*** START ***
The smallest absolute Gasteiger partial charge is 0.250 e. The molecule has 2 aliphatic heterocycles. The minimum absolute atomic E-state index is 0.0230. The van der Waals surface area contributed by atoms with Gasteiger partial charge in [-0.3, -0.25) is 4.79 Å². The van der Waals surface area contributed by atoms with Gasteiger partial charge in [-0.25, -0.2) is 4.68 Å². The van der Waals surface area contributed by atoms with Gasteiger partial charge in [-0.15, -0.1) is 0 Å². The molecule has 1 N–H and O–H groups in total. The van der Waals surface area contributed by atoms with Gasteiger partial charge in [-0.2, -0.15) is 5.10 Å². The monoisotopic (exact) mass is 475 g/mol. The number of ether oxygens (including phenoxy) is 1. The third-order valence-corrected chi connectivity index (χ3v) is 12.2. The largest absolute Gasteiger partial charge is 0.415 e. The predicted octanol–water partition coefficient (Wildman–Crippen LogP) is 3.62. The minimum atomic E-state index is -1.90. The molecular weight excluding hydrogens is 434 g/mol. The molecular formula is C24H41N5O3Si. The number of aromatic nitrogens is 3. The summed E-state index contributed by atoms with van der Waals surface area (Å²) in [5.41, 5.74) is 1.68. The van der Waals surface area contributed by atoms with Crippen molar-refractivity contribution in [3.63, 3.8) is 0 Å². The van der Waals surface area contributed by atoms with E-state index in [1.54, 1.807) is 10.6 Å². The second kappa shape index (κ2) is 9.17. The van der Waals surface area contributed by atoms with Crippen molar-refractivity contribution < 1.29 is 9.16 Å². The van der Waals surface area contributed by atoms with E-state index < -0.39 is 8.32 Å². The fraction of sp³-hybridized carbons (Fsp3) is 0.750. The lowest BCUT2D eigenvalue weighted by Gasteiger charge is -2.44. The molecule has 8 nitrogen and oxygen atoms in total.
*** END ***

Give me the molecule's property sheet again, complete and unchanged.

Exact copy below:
The smallest absolute Gasteiger partial charge is 0.250 e. The molecule has 2 aliphatic heterocycles. The minimum absolute atomic E-state index is 0.0230. The van der Waals surface area contributed by atoms with Gasteiger partial charge in [-0.3, -0.25) is 4.79 Å². The van der Waals surface area contributed by atoms with Gasteiger partial charge in [-0.25, -0.2) is 4.68 Å². The van der Waals surface area contributed by atoms with Gasteiger partial charge in [-0.15, -0.1) is 0 Å². The molecule has 1 N–H and O–H groups in total. The van der Waals surface area contributed by atoms with Gasteiger partial charge in [-0.2, -0.15) is 5.10 Å². The monoisotopic (exact) mass is 475 g/mol. The number of ether oxygens (including phenoxy) is 1. The third-order valence-corrected chi connectivity index (χ3v) is 12.2. The largest absolute Gasteiger partial charge is 0.415 e. The predicted octanol–water partition coefficient (Wildman–Crippen LogP) is 3.62. The minimum atomic E-state index is -1.90. The molecular weight excluding hydrogens is 434 g/mol. The molecular formula is C24H41N5O3Si. The number of aromatic nitrogens is 3. The summed E-state index contributed by atoms with van der Waals surface area (Å²) in [5.41, 5.74) is 1.68. The van der Waals surface area contributed by atoms with Crippen molar-refractivity contribution in [3.63, 3.8) is 0 Å². The van der Waals surface area contributed by atoms with E-state index in [1.54, 1.807) is 10.6 Å². The second kappa shape index (κ2) is 9.17. The van der Waals surface area contributed by atoms with Crippen molar-refractivity contribution < 1.29 is 9.16 Å². The van der Waals surface area contributed by atoms with E-state index < -0.39 is 8.32 Å². The fraction of sp³-hybridized carbons (Fsp3) is 0.750. The lowest BCUT2D eigenvalue weighted by Gasteiger charge is -2.44. The molecule has 8 nitrogen and oxygen atoms in total.